As job growth slows and the potential for a recession looms, how much longer will employers care about what workers want and need? My answer: There is no labor market in which being a bad employer is a competitive advantage.
Educators in the report — broadly, people working in education, but not just teachers — were more likely on average to say they had too much to do at work, Addison said. More educators had reported calling in sick due to burnout in the past year. And while educators weren’t leaving the field en masse during the pandemic, Addison said she thought they were more likely to leave this year.
The organization Bethia Burke leads, the Fund for Our Economic Future, recently has surveyed thousands of workers and hundreds of employers. And those surveys make it clear, Burke said, that beyond competitive wages, businesses that want to be an employer of choice need to create workplaces with better communication and more flexibility.
The Fund For Our Economic Future has a report looking at what workers are quitting, why they’re leaving, and where they’re going to.
While there are many anecdotal answers, Bethia Burke, president of Fund for Our Economic Future, says her organization went looking for the real reasons here in northeastern Ohio.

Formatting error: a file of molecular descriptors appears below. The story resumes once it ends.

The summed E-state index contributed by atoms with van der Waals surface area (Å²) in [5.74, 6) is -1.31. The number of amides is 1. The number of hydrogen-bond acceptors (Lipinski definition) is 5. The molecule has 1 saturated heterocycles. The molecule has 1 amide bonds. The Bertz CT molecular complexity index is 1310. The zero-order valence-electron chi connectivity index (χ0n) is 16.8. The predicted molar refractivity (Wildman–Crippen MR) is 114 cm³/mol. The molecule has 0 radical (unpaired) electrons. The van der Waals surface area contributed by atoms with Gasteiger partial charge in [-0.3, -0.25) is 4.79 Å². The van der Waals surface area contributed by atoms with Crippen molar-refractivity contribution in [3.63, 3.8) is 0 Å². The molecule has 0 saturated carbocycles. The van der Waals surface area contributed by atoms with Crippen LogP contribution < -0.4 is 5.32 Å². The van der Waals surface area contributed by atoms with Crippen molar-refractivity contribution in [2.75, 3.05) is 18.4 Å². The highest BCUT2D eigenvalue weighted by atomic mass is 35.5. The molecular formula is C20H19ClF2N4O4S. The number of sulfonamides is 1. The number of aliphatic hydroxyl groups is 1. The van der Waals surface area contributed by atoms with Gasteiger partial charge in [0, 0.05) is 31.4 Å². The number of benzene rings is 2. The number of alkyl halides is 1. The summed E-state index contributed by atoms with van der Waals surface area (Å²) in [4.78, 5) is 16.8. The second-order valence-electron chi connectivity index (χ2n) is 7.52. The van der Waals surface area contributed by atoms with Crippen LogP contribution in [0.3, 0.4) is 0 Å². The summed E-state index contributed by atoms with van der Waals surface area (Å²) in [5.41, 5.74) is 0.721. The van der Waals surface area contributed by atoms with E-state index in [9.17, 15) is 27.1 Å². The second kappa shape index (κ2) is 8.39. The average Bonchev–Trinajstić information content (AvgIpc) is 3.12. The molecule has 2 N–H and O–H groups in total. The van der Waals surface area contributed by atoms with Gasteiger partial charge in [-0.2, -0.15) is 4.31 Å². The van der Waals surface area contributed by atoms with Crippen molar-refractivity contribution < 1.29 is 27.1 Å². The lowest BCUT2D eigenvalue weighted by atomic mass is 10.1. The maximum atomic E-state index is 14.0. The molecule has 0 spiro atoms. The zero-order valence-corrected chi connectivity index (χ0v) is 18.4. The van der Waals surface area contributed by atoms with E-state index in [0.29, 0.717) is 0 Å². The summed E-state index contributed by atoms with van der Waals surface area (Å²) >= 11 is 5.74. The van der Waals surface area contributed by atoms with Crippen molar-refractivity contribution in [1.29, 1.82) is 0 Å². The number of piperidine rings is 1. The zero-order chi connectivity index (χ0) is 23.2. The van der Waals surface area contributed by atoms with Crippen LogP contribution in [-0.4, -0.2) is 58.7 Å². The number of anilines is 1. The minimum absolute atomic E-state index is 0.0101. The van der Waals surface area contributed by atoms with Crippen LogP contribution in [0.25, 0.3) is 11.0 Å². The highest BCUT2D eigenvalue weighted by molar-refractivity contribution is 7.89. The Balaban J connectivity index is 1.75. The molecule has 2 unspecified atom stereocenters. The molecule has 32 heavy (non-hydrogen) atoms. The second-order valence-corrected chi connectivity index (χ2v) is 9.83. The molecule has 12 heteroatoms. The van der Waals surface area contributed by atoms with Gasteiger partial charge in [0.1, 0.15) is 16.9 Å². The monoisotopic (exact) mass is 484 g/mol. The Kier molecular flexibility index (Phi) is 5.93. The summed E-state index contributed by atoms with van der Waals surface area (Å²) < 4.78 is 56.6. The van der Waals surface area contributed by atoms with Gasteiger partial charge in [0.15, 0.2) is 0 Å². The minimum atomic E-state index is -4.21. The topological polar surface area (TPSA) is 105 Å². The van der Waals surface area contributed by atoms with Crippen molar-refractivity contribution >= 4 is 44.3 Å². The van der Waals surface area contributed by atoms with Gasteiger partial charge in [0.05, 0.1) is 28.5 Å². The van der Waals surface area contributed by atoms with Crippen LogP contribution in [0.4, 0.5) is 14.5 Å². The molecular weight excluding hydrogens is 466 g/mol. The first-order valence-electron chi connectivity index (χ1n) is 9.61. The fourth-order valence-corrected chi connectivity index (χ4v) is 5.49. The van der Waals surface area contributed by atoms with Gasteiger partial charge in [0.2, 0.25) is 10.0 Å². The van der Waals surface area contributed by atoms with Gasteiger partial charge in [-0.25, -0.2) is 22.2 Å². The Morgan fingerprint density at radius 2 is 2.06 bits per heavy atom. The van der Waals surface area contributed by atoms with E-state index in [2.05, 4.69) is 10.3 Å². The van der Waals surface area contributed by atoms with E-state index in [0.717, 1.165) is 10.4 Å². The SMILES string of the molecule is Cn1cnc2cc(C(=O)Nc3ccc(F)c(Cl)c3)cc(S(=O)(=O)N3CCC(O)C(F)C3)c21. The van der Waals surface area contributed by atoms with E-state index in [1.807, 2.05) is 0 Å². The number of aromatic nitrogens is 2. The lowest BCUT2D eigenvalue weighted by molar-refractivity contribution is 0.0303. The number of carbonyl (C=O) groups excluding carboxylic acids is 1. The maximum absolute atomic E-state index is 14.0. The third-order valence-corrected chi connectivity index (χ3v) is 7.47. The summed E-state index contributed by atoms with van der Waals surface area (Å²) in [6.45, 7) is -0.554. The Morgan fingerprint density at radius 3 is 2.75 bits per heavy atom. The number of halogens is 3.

“What we’re seeing in the results is that there is a sizable number of people who have shifted their perspective about what matters, and it is showing up in the choices they are making,” she said.
Contributed by Ethan Karp to Forbes Manufacturers are not alone in wondering what has happened to the shrinking base of American workers over the last two
CLEVELAND, Ohio — Where Are the Workers?, a multiphase project delving into the labor shortage in Northeast Ohio, has created a new website to share its findings.
Bethia Burke, president of the Cleveland-based Fund for Our Economic Future, was the guest speaker at the meeting. She shared insights from her fund’s “Where are the Workers” analysis.